The full Common Council is scheduled to vote on the requests and the grant’s acceptance on Tuesday, December 15th. Here are the seven policy requirements the department would be required to meet in order to get the COPS grant:

The 7 Requests

1. Adopting a performance-based approach for producing measurements for police staffing and allocations guided by the framework and recommendations included in the Office of Community Oriented Policing Services – University of Michigan report, “A Performance-Based Approach to Police Staffing and Allocations”.

2. Improving police response times, particularly responses to lower priority calls, compared to average response times at 2020 year-end.

3. Cooperating with the Department of Administration, who will conduct a civilian-sworn patrol resource analysis of the Police Department, similar in nature to the 2007 Patrol Resource Analysis conducted by Matrix Consulting Group.

4. Expediting implementation of previously-authorized technology integration systems, and in particular implementing Project Greenlight, as a means of leveraging technology resources to reduce strain on sworn and civilian personnel from budget constraints.

5. Taking a proactive approach to crime reduction by focusing on Milwaukee Promise Zone resources and institutions. This shall include enhanced police participation in activities and organizations associated with Promise Zones, and an increase in the physical presence of experienced police officers within the boundaries of Promise Zones, both as a means of deterring crime and for increasing officer familiarity with Promise Zone neighborhoods and community issues.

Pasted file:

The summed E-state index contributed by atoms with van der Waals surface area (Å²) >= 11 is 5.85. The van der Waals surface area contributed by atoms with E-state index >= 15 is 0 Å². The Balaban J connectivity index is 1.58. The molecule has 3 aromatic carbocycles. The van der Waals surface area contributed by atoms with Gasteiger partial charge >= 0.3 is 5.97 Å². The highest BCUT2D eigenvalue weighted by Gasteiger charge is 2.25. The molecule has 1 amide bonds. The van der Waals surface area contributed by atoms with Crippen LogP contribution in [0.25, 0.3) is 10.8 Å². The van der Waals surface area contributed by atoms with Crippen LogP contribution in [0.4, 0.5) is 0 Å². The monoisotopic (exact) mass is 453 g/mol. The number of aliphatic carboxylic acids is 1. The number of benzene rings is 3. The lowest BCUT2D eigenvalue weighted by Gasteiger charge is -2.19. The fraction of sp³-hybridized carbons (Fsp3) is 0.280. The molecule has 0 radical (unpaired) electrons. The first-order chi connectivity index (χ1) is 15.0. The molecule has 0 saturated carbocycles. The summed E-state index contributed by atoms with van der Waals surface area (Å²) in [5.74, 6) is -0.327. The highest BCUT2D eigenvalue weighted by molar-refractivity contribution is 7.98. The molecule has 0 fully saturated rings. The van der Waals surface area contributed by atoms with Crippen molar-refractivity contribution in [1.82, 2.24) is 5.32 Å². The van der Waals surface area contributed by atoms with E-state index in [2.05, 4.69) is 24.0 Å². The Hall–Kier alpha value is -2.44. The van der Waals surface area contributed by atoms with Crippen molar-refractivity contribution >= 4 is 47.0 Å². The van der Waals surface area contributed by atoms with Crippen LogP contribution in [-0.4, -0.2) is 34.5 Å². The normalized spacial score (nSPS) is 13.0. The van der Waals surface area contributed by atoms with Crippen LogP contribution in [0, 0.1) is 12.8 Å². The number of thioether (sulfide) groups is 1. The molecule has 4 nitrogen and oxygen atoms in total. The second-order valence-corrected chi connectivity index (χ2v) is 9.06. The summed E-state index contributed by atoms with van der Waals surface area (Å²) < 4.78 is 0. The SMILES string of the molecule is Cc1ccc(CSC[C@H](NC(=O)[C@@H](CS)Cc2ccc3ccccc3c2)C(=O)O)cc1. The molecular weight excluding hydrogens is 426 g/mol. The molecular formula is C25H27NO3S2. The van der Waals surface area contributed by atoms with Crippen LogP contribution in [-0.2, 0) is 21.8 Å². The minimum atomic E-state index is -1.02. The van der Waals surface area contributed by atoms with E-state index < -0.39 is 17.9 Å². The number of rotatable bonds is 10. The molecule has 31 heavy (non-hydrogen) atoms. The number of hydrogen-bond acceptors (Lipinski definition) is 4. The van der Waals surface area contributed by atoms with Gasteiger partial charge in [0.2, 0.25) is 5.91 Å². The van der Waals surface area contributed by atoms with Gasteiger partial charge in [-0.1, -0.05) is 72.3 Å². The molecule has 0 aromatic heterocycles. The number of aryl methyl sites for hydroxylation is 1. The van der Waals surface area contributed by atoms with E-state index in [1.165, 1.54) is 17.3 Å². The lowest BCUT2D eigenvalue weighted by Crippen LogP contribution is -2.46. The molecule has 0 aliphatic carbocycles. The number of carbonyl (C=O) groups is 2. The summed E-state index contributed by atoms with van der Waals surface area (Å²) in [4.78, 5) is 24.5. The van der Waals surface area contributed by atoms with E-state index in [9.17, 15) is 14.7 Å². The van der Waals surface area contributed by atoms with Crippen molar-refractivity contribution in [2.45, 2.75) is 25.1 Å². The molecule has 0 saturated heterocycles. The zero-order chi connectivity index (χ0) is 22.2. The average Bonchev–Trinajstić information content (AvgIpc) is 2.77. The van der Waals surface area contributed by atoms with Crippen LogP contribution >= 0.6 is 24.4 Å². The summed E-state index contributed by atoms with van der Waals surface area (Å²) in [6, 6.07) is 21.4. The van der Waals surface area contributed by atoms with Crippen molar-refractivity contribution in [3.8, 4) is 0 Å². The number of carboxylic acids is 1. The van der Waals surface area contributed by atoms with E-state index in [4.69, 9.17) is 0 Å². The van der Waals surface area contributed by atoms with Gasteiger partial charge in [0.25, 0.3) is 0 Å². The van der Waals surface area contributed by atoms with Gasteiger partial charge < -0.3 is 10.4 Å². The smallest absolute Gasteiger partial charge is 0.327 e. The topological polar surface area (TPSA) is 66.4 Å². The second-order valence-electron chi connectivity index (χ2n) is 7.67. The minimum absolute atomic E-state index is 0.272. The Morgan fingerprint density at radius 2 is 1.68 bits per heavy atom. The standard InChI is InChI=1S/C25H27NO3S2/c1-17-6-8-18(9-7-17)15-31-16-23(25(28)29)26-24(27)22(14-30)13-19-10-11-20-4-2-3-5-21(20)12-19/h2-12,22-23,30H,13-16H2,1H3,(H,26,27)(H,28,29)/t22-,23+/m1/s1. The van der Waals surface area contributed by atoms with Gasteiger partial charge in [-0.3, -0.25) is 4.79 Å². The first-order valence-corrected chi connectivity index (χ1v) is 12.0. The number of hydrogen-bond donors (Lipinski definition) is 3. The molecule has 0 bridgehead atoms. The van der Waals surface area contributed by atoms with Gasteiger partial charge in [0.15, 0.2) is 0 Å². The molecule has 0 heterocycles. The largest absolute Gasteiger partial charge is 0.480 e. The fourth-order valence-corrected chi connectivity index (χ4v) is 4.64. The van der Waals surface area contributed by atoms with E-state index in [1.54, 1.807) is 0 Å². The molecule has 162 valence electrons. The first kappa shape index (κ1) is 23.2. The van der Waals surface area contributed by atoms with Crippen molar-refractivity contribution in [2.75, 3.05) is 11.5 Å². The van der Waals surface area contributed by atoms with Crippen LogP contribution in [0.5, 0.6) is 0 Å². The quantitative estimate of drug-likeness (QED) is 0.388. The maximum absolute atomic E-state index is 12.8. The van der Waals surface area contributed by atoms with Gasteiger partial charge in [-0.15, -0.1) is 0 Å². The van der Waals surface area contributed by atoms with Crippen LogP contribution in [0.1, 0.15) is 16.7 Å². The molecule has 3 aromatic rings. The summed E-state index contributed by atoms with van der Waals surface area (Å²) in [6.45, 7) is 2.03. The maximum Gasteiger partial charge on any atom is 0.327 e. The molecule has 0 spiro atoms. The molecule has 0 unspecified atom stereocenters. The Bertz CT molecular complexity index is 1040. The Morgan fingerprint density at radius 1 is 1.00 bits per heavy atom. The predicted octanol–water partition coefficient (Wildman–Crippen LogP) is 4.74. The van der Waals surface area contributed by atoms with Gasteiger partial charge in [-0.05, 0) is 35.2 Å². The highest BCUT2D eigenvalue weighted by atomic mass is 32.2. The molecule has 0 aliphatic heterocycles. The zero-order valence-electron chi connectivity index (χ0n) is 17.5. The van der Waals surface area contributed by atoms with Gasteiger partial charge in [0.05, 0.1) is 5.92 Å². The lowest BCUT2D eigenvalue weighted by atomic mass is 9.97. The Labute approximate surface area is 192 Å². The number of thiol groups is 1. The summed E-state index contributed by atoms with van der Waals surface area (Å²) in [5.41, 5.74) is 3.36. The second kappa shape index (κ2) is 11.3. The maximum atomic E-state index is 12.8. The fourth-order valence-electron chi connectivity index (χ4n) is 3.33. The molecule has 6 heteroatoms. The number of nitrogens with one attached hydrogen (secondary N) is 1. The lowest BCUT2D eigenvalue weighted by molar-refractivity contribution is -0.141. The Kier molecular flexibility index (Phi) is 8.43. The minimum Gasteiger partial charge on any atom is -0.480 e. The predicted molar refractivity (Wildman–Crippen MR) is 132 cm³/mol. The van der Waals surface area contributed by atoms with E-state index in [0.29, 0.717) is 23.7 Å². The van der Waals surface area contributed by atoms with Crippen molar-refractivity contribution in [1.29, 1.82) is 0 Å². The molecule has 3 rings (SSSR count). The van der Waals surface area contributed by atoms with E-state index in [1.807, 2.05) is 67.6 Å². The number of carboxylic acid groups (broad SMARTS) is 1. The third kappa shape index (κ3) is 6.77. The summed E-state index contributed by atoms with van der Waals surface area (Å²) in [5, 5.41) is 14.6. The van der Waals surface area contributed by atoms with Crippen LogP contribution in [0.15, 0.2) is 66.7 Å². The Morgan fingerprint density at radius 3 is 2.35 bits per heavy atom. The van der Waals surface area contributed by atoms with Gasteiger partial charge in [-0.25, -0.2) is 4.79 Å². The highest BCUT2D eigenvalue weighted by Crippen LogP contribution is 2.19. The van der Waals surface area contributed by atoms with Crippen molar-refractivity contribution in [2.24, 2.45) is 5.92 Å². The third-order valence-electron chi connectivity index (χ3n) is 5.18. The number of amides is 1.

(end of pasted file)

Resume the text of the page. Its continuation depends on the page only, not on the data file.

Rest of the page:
6. Leading a community engagement process for implementing the forthcoming Community Oriented Policing Standard Operating Procedure. The intention is to demonstrate a commitment to building and maintaining relationships with community members and groups, and to collaborate with the community to address public safety issues and identify solutions to neighborhood problems.

7. Preparing a plan for allocating additional personnel and resources, made available through acceptance of the 2020 COPS Hiring Program grant, to traffic enforcement.